It seems like only yesterday that Hiromu Naruse was showing me the highlights of his latest creation, the MRS hybrid sports concept. That was six years ago. I can still remember his quiet voice and those piercing eyes that made you hang on every word he said.
Exactly how the accident came about on 23 June that killed Naruse and seriously injured two occupants in a BMW 3-Series near the Nurburgring will reveal itself in subsequent police investigations.
But for now, the motoring world in Japan and abroad is just trying to come to terms with the loss of one of its brightest and most experienced stars. Toyota’s CEO Akio Toyoda, who considered 67-year old Naruse a life-long mentor, wrote in his blog, “In Germany, at the Nurburgring, driving an LFA… Naruse-san has gone to that holy circuit in the sky. His spirit will live on inside my heart. We will pick up where he left off and continue to make better cars. Naruse-san, thank you and farewell.”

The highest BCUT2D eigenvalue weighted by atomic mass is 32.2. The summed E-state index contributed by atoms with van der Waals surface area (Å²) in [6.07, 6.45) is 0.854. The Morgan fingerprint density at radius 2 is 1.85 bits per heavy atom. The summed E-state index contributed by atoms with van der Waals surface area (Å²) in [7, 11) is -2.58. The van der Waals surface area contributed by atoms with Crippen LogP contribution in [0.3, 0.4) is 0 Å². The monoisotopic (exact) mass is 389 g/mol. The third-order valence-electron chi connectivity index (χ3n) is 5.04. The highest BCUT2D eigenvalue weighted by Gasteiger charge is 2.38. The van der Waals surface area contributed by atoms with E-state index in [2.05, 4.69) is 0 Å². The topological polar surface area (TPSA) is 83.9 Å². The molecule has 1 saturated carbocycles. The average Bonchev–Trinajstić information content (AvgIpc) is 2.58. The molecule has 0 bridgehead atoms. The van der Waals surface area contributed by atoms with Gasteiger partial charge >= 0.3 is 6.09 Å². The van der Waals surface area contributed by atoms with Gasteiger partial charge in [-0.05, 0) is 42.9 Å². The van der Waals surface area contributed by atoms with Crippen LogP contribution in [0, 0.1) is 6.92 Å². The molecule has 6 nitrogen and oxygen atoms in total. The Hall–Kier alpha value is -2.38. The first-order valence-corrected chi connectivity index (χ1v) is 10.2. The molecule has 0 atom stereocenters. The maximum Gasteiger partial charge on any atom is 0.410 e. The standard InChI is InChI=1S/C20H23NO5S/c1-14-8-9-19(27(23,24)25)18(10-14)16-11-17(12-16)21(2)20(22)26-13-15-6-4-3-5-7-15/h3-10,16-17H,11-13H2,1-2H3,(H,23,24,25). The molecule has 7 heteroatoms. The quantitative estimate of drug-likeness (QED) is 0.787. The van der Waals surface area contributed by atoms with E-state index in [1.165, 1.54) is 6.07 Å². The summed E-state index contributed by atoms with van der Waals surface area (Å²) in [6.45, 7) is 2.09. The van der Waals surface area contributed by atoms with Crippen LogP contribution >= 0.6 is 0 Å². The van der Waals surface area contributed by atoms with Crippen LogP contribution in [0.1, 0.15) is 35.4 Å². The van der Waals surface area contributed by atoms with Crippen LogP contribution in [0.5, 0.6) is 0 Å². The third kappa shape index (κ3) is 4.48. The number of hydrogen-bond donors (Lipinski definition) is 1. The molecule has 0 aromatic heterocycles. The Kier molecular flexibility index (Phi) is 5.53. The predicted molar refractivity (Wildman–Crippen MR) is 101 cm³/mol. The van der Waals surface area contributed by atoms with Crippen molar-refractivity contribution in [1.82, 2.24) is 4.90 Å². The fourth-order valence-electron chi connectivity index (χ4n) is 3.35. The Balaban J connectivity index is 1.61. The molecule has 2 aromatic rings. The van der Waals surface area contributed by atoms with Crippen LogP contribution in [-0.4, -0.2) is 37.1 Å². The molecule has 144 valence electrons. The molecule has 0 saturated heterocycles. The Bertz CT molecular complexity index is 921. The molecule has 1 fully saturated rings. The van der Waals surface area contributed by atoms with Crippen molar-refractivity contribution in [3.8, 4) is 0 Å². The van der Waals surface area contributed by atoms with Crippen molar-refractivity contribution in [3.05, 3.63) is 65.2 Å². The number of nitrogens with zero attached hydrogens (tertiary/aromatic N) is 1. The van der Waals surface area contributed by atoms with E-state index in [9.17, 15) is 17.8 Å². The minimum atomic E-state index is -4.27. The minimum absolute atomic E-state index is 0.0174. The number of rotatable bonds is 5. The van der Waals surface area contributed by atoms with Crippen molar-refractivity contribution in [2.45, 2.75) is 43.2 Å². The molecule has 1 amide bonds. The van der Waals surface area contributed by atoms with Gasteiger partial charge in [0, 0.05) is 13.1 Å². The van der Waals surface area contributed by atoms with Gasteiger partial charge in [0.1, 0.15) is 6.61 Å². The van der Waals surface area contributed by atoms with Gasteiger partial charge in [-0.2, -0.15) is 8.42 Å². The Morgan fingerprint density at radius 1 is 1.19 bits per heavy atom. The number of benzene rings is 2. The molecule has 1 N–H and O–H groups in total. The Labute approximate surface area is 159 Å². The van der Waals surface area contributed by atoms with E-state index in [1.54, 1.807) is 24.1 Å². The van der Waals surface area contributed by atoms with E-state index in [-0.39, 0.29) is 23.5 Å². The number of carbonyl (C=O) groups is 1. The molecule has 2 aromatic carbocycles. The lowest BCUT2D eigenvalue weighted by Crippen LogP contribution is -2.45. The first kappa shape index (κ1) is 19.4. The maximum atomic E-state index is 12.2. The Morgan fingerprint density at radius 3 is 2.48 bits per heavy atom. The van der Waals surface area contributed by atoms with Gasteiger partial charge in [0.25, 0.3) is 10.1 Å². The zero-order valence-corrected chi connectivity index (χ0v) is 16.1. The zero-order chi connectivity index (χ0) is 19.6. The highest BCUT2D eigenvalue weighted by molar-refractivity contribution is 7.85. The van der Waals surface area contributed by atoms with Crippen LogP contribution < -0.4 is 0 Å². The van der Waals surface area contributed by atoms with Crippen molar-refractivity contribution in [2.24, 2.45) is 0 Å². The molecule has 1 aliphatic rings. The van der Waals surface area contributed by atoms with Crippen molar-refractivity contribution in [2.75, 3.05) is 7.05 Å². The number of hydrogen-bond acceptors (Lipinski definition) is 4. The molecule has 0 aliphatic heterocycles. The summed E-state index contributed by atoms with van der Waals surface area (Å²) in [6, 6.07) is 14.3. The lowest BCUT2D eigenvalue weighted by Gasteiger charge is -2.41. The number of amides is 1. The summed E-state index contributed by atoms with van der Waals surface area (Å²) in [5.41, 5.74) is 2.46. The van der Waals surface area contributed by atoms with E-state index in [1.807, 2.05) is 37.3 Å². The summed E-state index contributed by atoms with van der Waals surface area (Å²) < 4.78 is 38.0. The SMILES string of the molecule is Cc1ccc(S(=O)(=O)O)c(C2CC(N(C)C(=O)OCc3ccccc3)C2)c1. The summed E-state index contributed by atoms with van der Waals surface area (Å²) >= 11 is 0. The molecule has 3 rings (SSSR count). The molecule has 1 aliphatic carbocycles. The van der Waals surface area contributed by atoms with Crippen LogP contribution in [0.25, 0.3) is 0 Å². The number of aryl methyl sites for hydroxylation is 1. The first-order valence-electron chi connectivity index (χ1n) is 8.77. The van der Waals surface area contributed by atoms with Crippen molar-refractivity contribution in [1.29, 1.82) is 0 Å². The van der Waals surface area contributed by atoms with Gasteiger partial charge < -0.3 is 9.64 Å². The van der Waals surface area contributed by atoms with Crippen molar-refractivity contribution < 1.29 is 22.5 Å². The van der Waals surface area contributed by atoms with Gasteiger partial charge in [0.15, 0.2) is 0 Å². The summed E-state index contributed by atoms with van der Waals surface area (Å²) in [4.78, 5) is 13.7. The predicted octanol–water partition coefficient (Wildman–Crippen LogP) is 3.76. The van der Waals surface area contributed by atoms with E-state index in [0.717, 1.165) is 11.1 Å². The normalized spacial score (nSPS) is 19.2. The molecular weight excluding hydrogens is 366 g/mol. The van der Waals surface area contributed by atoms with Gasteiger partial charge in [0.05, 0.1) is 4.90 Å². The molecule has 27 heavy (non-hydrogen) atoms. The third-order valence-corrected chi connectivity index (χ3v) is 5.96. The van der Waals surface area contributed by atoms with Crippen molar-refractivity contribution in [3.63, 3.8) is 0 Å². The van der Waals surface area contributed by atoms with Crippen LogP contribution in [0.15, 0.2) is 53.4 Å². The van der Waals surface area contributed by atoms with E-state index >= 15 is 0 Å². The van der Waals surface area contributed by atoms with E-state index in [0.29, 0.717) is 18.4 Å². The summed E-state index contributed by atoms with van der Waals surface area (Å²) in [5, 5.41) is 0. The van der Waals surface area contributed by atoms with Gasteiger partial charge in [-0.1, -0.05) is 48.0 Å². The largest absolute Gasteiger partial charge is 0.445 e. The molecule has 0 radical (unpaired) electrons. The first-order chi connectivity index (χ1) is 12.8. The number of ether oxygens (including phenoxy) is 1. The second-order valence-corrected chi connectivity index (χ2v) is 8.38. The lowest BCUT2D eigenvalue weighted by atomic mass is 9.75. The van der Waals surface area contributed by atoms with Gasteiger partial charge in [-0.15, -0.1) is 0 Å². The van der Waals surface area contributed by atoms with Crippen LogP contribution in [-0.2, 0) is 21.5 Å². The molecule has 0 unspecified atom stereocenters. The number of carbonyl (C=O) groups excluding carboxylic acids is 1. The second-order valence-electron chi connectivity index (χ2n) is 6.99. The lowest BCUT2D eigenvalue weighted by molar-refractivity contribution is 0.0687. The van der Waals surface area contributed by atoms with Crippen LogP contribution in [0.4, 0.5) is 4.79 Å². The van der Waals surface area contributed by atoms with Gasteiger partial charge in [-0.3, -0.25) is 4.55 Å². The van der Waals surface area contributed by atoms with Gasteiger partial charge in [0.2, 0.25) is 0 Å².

As Toyota’s chief test driver, Naruse’s enthusiasm and passion for his work was infectious. He had entered Toyota in 1963 and rose through the ranks to take the hallowed position of chief test driver by the early 90s. The ‘Nur Meister’ as Ferrari had named him, was involved in the development of nearly every major car from Toyota for the last 40 years. From the legendary 2000GT to the Celica, the MR2 to the Corolla AE86, the Supra to the Lexus IS, his DNA flows through many of Japan’s greatest cars.